Tenino to give bond second visit in April

The Chronicle (Centralia)March 3, 2014 

Proponents of a bond to fund an overhaul for several aging Tenino schools will put the measure before voters again in April.

The $38 million bond proposal was defeated in a Feb. 11 special election when 56.8 percent of voters approved the measure that required a 60 percent supermajority.

The Tenino School District Board of Directors voted unanimously last week to rerun the bond issue April 22.

The same bond will be proposed to voters: Tenino school officials will ask voters, once again, to approve a 25-year, $38 million bond to expand and renovate the district’s elementary schools and Tenino Middle School, as well as provide essential upgrades such as technology, electrical and roofing systems, and new student drop-off and pickup areas. The proposal also includes a new gymnasium at Tenino High School.

School board President Trisha Claridge acknowledged it’s a quick turnaround to ask voters to weigh in a second time, but she’s confident the bond can pass.

“Right now it’s a great time to run it again, because people already know a good share of the information,” Claridge told The Chronicle last week. “But our delivery of getting the correct info to people wasn’t as strong as it could have been.”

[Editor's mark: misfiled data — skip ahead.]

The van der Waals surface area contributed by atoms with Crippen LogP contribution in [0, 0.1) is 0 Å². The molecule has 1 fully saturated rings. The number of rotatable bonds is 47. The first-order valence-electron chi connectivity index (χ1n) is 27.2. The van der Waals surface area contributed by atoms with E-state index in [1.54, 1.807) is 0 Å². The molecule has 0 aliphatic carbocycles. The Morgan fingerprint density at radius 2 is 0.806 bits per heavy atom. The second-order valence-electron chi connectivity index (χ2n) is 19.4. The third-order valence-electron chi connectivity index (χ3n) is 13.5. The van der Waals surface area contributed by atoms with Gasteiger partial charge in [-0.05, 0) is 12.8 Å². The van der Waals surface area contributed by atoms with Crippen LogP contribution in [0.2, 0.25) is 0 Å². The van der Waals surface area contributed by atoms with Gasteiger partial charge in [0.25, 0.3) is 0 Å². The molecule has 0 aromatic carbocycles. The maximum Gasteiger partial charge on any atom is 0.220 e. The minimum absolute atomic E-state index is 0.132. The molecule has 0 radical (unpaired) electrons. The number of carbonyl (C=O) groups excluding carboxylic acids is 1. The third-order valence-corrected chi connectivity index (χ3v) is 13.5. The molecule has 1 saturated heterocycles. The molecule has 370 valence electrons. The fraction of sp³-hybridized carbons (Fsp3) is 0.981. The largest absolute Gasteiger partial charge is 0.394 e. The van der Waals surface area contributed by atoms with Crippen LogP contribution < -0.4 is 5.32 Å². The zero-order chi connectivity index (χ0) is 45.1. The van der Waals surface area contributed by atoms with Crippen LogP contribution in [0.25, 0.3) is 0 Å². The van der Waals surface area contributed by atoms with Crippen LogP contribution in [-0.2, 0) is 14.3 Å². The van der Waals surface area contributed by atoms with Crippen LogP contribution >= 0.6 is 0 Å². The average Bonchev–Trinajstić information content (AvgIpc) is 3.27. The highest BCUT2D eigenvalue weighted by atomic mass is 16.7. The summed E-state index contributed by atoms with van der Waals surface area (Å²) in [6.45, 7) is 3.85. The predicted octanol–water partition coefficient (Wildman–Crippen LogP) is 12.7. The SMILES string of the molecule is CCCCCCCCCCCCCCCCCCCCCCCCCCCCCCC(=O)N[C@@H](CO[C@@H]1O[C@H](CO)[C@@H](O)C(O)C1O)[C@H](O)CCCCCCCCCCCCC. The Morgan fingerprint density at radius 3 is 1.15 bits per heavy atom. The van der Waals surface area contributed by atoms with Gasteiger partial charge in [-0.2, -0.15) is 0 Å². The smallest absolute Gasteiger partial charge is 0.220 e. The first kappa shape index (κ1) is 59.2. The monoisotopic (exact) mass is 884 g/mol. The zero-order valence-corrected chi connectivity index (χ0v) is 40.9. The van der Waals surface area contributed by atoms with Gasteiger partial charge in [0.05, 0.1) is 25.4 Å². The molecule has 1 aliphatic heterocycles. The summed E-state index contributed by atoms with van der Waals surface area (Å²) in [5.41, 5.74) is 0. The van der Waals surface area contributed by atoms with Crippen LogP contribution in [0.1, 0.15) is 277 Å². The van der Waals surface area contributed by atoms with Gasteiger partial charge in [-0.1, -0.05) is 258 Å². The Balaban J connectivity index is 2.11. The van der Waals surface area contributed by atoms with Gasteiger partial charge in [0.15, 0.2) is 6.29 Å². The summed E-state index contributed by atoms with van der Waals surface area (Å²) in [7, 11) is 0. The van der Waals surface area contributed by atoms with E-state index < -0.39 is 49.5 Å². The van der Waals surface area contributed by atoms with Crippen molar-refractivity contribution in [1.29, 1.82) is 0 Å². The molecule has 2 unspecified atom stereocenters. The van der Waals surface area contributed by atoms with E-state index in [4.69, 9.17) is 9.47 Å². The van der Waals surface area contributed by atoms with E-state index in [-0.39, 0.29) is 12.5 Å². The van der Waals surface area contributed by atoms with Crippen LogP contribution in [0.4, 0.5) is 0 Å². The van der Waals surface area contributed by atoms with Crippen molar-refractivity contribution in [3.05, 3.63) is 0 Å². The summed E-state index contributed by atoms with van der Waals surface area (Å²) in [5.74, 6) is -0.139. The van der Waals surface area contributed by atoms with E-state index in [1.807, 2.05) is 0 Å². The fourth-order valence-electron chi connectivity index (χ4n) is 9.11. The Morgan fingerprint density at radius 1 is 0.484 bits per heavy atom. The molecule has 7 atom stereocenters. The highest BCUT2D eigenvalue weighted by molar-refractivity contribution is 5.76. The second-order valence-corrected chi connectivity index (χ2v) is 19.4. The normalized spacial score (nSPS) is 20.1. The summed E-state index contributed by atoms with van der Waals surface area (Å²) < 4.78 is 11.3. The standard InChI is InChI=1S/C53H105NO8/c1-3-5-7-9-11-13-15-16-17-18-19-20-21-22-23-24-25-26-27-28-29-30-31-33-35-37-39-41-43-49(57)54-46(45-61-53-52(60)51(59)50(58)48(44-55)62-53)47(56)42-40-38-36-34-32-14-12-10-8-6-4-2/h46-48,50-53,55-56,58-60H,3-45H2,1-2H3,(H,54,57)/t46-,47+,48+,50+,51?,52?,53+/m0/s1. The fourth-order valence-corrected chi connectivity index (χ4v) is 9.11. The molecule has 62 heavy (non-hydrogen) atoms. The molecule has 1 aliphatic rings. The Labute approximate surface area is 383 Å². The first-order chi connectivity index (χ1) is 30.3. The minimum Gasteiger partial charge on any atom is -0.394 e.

So proponents will be approaching the public differently.

Claridge said many who live on the north side of the school district reside in either an Olympia or Rainier ZIP code. Mailed material from citizens asking the public to vote yes were sent out to just the Tenino ZIP code and might not have reached the northernmost residents.

“When you look at the precincts and how they voted, that hurt us,” Claridge said. “Now we’ve done a little checking and know what we have to do.”

Claridge also said some people have indicated that they were apprehensive about taking on an additional tax burden, especially in a district that hasn’t run a bond for many years. Some people also felt unclear on just how much money was going to various projects, Claridge said.

“We needed to better show the whole pie. The vast majority is going to the educational facilities,” Claridge said.

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